Claw toe (also called claw foot) is a condition in which a person’s toes bend into a claw-like shape and/or position with the bottom half of the toes pointing up and the tip of the toes pointing down (an imbalance of the extensor tendons in which there is hyperextension at the metatarsophalangeal joint, and flexion at the proximal and distal interphalangeal joints).
The condition can be present from birth but it can also be caused by ill-fitting shoes, surgery, inflammation, stroke, diabetes, rheumatoid arthritis, cerebral palsy, pes cavus (high arch foot), and other medical conditions. It develops when ligaments and tendons in the foot have tightened, causing the toes’ PIP and DIP joints to curl.
People with the condition have claw-shaped toes that often experience pain and tenderness. Some may frequently develop corns and calluses on the toes that appear from constant friction and rubbing from shoes. In extreme cases, people with claw toes cannot move their toes at all.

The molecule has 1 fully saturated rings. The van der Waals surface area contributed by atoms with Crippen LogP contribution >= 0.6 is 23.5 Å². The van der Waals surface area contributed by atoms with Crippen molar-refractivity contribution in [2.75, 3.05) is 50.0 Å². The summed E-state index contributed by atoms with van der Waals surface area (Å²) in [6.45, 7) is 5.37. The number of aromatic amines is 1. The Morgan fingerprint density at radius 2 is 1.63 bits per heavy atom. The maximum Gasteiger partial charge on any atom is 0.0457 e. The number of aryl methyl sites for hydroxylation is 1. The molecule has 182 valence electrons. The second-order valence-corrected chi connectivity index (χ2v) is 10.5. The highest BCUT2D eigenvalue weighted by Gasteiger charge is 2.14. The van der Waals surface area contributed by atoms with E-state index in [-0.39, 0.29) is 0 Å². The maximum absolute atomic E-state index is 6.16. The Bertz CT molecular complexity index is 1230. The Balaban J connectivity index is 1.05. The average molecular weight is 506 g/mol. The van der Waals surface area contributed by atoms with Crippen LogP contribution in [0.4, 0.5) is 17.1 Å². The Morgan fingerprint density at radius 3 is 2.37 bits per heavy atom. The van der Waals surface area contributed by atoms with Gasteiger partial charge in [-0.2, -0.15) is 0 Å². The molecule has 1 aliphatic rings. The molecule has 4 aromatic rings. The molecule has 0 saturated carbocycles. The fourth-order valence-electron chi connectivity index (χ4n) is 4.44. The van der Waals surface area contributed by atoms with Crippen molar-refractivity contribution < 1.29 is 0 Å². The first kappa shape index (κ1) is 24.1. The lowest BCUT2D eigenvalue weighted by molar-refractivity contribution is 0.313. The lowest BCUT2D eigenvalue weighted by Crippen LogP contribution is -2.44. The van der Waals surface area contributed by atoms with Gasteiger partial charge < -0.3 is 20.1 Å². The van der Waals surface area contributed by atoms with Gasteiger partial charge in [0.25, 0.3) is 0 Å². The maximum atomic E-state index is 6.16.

There are two types of claw toes: flexible and rigid. In addition to wearing comfortable shoes with large toe boxes, people with flexible claw toes can relieve some of the foot tenderness and pain by massaging the toes and frequently (but gently) pulling the digits into their original position. Stretching the calves, soles of the feet and metatarsal areas can also help loosen the muscles and alleviate some of the discomfort. Orthotic inserts can also help alleviate symptoms of the condition.
Claw toes can get worse without treatment and may become a permanent deformity over time. And because the condition is often the result of other, more serious diseases, it’s important to see a doctor if you suspect you’re developing the condition. If your toes are still flexible, he or she may suggest you try wearing a splint to reposition the toes. If they are rigid, surgery that will shorten the toe bones may need to be performed.
Claw toes is often confused with another condition called hammertoes, but the two conditions are not the same.